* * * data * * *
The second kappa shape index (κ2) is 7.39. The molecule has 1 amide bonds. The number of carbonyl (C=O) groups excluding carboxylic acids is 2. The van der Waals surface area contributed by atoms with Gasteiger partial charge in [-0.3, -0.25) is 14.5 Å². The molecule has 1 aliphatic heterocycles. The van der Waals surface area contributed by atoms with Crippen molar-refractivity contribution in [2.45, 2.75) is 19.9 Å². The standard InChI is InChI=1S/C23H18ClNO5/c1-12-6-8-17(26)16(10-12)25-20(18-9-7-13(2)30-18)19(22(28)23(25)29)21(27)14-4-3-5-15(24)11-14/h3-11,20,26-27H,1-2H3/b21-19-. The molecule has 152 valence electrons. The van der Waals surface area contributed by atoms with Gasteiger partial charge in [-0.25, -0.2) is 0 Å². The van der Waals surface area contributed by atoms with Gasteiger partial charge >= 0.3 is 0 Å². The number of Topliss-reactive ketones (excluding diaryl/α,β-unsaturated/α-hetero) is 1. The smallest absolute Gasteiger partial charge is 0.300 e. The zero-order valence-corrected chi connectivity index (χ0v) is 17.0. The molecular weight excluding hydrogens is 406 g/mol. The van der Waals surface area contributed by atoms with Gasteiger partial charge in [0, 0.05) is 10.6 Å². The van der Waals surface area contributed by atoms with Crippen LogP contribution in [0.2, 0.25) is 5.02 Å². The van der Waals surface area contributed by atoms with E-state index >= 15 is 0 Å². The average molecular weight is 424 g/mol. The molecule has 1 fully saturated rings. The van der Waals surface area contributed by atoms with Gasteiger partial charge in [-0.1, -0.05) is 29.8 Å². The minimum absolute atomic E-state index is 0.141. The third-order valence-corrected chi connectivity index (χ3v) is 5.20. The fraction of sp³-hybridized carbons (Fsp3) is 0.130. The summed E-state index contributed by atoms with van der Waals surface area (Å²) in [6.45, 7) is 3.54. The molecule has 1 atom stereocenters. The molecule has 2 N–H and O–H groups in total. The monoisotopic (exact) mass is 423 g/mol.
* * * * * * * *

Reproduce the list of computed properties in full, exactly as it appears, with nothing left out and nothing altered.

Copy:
The second kappa shape index (κ2) is 7.39. The molecule has 1 amide bonds. The number of carbonyl (C=O) groups excluding carboxylic acids is 2. The van der Waals surface area contributed by atoms with Gasteiger partial charge in [-0.3, -0.25) is 14.5 Å². The molecule has 1 aliphatic heterocycles. The van der Waals surface area contributed by atoms with Crippen molar-refractivity contribution in [2.45, 2.75) is 19.9 Å². The standard InChI is InChI=1S/C23H18ClNO5/c1-12-6-8-17(26)16(10-12)25-20(18-9-7-13(2)30-18)19(22(28)23(25)29)21(27)14-4-3-5-15(24)11-14/h3-11,20,26-27H,1-2H3/b21-19-. The molecule has 152 valence electrons. The van der Waals surface area contributed by atoms with Gasteiger partial charge in [-0.25, -0.2) is 0 Å². The van der Waals surface area contributed by atoms with Gasteiger partial charge >= 0.3 is 0 Å². The number of Topliss-reactive ketones (excluding diaryl/α,β-unsaturated/α-hetero) is 1. The smallest absolute Gasteiger partial charge is 0.300 e. The zero-order valence-corrected chi connectivity index (χ0v) is 17.0. The molecular weight excluding hydrogens is 406 g/mol. The van der Waals surface area contributed by atoms with Gasteiger partial charge in [0, 0.05) is 10.6 Å². The van der Waals surface area contributed by atoms with Crippen LogP contribution in [0.2, 0.25) is 5.02 Å². The van der Waals surface area contributed by atoms with E-state index >= 15 is 0 Å². The average molecular weight is 424 g/mol. The molecule has 1 fully saturated rings. The van der Waals surface area contributed by atoms with Gasteiger partial charge in [-0.1, -0.05) is 29.8 Å². The minimum absolute atomic E-state index is 0.141. The third-order valence-corrected chi connectivity index (χ3v) is 5.20. The fraction of sp³-hybridized carbons (Fsp3) is 0.130. The summed E-state index contributed by atoms with van der Waals surface area (Å²) in [6.45, 7) is 3.54. The molecule has 1 atom stereocenters. The molecule has 2 N–H and O–H groups in total. The monoisotopic (exact) mass is 423 g/mol.